State auditor’s office asks Madison Twp. to submit financial recovery plan by

Auditor


MADISON TOWNSHIP ─ The financial condition of Madison Township needs to be improved immediately, according to Ohio State Auditor Keith Faber’s office.

Nita Hendryx, chief project manager at the state auditor’s office, shared a three-year financial forecast with township trustees at a special meeting on Friday afternoon. The report includes numbers from actual financial statements from 2018 to 2020 and estimates for 2021 to 2023.

Madison Township has been in fiscal caution since 2012. Hendryx said the township needs to have a “good” financial forecast to get out of the fiscal distress.

According to the forecast provided by the state auditor’s office, the township will keep seeing deficit spending in general fund and road funds in the next three years if no actions are taken.

The township will likely have a deficit spending of $26,251 in the general fund this year, according to Hendryx, bringing down to $95,459. The decrease is more than 20 percent when compared with that of 2020.

The state auditor’s office projected that Madison Township’s general fund will go down to $35,500 at the end of 2023.

“Based on this trend, we all can see what’s going to happen. You’re going to end up deficit spending to where you don’t have any balance,” Hendryx said.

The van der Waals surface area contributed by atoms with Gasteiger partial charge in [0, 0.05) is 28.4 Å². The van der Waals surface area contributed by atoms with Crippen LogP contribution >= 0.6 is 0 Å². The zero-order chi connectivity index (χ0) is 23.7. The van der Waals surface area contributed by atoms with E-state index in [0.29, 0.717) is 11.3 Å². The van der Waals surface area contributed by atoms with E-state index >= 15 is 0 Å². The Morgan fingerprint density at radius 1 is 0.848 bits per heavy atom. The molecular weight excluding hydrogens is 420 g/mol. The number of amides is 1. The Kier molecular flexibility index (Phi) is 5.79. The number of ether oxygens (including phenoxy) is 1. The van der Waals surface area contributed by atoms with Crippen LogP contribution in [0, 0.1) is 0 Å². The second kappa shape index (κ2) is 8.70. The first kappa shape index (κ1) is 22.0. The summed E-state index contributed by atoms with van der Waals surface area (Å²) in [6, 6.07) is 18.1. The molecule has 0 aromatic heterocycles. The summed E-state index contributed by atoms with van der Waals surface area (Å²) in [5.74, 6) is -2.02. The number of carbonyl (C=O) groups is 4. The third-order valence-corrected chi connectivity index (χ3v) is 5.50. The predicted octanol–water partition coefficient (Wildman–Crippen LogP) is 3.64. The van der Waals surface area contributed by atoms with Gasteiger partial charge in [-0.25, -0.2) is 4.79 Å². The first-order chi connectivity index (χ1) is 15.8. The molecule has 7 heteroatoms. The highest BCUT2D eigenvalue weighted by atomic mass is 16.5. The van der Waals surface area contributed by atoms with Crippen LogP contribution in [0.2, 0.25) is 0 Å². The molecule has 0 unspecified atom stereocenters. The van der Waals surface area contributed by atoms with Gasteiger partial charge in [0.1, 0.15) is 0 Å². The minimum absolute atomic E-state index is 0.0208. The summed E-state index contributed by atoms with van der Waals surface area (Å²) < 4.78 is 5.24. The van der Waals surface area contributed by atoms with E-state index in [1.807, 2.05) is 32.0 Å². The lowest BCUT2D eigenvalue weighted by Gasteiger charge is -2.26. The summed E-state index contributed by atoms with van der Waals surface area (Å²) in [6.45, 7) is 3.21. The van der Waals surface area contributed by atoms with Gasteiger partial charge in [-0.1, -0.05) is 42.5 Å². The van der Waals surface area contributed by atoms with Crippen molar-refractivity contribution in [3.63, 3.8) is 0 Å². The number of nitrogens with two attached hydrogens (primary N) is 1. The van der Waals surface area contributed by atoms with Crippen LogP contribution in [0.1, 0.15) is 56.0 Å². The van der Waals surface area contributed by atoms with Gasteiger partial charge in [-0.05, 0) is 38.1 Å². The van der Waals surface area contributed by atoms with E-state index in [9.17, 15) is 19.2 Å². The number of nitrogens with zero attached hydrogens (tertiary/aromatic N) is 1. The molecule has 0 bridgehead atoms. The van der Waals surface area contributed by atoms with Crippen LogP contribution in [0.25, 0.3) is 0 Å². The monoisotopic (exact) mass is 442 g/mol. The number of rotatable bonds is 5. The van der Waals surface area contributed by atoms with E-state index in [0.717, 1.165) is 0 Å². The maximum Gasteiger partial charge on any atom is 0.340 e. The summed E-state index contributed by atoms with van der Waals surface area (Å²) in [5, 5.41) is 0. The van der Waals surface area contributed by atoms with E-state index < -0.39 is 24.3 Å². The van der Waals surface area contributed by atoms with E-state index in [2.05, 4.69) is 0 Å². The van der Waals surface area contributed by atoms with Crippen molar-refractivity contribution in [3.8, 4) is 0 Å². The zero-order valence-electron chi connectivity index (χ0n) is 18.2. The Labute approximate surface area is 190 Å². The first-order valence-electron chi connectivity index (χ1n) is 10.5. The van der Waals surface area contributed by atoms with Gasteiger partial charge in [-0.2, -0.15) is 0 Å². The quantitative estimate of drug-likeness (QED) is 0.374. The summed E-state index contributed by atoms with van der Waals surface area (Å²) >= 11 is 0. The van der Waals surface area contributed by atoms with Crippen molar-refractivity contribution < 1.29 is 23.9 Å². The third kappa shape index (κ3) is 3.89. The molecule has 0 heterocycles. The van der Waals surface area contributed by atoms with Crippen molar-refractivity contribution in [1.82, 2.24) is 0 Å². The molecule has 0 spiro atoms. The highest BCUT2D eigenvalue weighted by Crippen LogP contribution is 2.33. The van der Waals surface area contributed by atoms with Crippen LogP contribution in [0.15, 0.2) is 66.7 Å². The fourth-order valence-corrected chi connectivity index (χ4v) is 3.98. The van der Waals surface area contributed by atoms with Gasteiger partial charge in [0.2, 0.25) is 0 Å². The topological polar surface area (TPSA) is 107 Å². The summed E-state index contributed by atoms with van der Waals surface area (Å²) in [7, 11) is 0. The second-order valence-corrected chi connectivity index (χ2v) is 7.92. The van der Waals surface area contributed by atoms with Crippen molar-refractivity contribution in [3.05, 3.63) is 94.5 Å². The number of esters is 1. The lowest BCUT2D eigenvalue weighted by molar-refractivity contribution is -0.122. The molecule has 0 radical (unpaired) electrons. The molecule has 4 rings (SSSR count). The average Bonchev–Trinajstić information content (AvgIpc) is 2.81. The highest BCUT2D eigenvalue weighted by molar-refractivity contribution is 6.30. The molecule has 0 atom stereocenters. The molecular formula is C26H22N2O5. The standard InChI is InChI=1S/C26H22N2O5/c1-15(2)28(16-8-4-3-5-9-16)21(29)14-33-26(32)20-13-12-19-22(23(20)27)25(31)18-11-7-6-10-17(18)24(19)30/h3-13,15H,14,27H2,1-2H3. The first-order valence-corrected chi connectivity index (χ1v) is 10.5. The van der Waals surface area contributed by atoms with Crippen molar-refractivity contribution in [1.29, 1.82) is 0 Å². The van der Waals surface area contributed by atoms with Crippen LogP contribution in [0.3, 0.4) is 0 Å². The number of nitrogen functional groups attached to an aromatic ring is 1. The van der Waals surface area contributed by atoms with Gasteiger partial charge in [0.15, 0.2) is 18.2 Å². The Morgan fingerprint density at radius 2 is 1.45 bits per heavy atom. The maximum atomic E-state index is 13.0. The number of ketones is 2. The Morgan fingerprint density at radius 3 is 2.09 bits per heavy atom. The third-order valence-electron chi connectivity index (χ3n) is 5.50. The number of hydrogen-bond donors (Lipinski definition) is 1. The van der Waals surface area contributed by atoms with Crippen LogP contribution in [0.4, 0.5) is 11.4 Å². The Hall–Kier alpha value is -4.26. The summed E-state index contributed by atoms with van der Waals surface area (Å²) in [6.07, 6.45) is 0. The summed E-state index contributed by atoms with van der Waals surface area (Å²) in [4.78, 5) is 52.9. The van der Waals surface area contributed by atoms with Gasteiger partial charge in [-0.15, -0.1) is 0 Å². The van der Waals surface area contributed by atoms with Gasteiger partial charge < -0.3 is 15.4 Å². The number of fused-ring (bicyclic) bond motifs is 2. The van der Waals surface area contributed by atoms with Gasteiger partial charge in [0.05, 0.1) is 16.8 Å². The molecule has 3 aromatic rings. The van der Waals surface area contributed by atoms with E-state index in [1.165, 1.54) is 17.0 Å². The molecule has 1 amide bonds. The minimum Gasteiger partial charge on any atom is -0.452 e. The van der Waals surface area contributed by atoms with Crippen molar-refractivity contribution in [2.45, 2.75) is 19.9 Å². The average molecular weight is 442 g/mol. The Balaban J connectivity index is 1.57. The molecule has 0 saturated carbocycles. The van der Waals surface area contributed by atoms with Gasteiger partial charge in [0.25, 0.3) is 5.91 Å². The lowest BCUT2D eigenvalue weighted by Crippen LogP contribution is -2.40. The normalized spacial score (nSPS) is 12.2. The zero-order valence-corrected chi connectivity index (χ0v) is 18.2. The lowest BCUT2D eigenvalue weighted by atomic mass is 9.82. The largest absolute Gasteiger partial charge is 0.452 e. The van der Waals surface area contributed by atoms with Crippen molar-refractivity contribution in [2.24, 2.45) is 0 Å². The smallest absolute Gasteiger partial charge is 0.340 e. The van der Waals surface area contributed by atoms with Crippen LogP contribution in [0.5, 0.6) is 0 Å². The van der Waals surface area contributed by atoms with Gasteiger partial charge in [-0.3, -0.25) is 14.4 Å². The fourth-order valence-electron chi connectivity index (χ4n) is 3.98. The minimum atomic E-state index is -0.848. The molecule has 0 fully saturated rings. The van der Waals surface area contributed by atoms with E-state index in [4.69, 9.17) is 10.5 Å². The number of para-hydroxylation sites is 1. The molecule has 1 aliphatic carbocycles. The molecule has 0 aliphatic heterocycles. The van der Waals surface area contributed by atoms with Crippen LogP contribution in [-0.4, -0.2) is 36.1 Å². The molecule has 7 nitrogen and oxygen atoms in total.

The report also said the township would be deficit spending by about $71,000 this year, $81,000 next year and $92,000 in 2023 in road funds. In addition, the total amount would decrease from more than $550,000 to about $376,000 within three years.

The fire funds are in a better situation. Hendryx said the deficit spending is likely to be seen only this year by close to $223,000 due to the increase in salaries and benefits.

Hendryx said it is time for Madison Township to figure out ways to stop the negative trend, such as getting additional revenue or reducing expenditures.

“We want to see that turned around. We want to see positive variances instead of negative,” she said.

She asked the township to start working on an updated financial recovery plan. It also has to contain a plan for purchases in the next couple of years — if the township needs to buy a plow truck, for example, the plan should include the truck’s price and how the township will pay for it.  

Hendryx said the state auditor’s office would love to receive the recovery plan by September 10, which will give Madison Township 60 days to work and vote on it. And the office can update the three-year forecast.

Chairman Trustee Jim Houser said the township will start to work on the plan and discuss it in future meetings.

At the end of the meeting, township fiscal officer Leanna Rhodes said the trustees are considering putting an operating levy on the ballot this year to help the general fund. She asked Hendryx whether half or one mill would be appropriate.

The chief project manager said it depends on how much one mill can bring in. In her opinion, the township needs at least another $30,000 to $35,000 for its general fund. Township Trustee Cathy Swank said one mill should generate about $167,000, according to Richland County auditor’s office.   

Rhodes told Richland Source the operating levy was suggested by Hendryx. She said the money generated by the levy will go to the general fund and can also be transferred to road funds or fire funds when needed.

Swank said in previous trustees’ meetings that she is working on a road levy mainly for replacing old equipment in the road department.

On Friday, Rhodes said the trustees are considering the operating levy instead because the use is more flexible.

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